In the first place, we may confider many and huekiters, dealets and chapmen, in the of our nobility in the same light as Beaver proper fenfe of the words; for an exchange or Henson, or any other keeper's of repo was never denied to be a sale, though it is fitories. The breeding of running-horses attirmed to be no robbery. is become a favourite traitic among them; I come now to the confideration of those and we know how very largely persons of who deal in a much larger and more exthe first fathion deal this way, and what tenfive way, and are properly ftiled mergreat addition they make to their yearly chants, while those already mentioned are income by winning plates and matches, little more than traders in the retailing and then selling the horse for a prodigious bufiness: what immense fums are received fum. What advantages mult accrue to by those electioneering merchants, whose them, if they have a mare of blood to breed foriunes and infuence in many counties from ! But what a treasure have they if and boroughs enable them to procure a they are possessed of the stallion in fashion ! seat in parliament for any that will pay for I can therefore see no difference between it! How profitable has nursing the eltates this occupation of my lord and that of any of extravagant persons of distinction proved Yorkshire dealer whatsoever : and if his
to many a righe honourable friend? I do lordship is not always fo successful in his not mean from his shewing himself a true trade as the jockey of the North, it is not steward, but from the weight and intereft becaufe he does not equally hold it fair to he has got by it at a general election. What cheat his own brother in horse-feh. If a Jew deals larger than many of our nobility duke rides his own horses on the course, in the stocks and in lottery tickets? And, he does not, in my judgment, differ from perhaps one should not find more bulls and any other jockey on the rurf; and I think bears at Jonathan's than at Arthur's. If you it the same thing, whether a man gets cannot, at this last place, insure your house money by keeping a sallion, or whether from fire, or a lip from the danger of the he gets it by keeping a bull or a boar for seas, or the rench, you may get largely the parish.
underwrit on lives, and insure your own We know of many persons of quality against that of your mother or grandmother whose passion for trade has made them for any sum whatsoever. There are thole dealers in fighting-cocks; and I heard one who deal as greatly in this practice of putdcciare to me lately, that there was no ting one life against another as any undertrusting to servants in that business; that writer in the city of London: and, indeed, he Mould make nothing of it, if he did not the end of insuring is less answered by the look after the cocks himself; and that, for latter than the former; for the prudent a month before he is to fight a match, he citizen will not set his name to any policy, always takes care of and feeds them him- where the person to be insured is not in self; and for that purpose (strange as it perfect health ; while the merchants at may seem) he lies in a little room clofe by St. James's, who insure by means of bets them every night. I cannot but admire instead of policies, will pay you any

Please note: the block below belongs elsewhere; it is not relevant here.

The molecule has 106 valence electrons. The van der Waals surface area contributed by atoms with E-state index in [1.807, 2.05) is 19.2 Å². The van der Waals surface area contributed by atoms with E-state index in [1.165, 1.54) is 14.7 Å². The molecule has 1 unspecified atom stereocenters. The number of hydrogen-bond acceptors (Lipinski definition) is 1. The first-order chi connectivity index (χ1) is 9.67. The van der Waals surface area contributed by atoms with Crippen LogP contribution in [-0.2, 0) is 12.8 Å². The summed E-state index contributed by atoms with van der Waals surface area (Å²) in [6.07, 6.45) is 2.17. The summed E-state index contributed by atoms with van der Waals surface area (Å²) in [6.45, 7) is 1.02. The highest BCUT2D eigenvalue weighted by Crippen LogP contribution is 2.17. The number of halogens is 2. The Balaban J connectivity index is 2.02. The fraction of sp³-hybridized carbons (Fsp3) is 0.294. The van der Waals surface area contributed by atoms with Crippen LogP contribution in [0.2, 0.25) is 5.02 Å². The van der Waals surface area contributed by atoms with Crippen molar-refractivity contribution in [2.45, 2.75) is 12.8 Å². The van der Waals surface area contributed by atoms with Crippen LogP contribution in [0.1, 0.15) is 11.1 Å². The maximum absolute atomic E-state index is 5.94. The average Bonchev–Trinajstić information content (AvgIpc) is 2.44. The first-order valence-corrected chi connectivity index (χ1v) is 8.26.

sum this industry, which can make my noble whatsoever, if a man dies that is run friend quit his lady's bed, while tradesmen through the body, shot through the head, of a lower rank neglect their business for or has tumbled off his chair in an apoplexy;, the charms of a kept mistress. But it must for as there are persons who will lay on be allowed, that these dealers in live fowl either fide, he who wants to insure need are to be considered as poulterers, as well only choose that which answers his purpose. as those who sell the deer of their park are And as to the dealings of these merchants to be ranked among the butchers in Clare- of fashion in annuities upon lives, we often market; though the latter endeavour art. hear that one sells kis whole estate, for his fully to avoid this, by selling their venison life, to another; and there is no other form to paftry-cooks and fifhmongers.
of conveyance used between the buyer and What shall we say of those who send ve- seller, than by shuffing a pack of cards, or nison, hares, pheasants, partridges, and all throwing a pair of dice; but I cannot look other game, to their poulterer and filh- upon this fort of traffic in any other light monger in London, to receive an equiva- than that, when a condemned felon sells lent in poultry and fill in winter, when his own body to a furgeon to be anatothey are in town :-Though these sport- mised.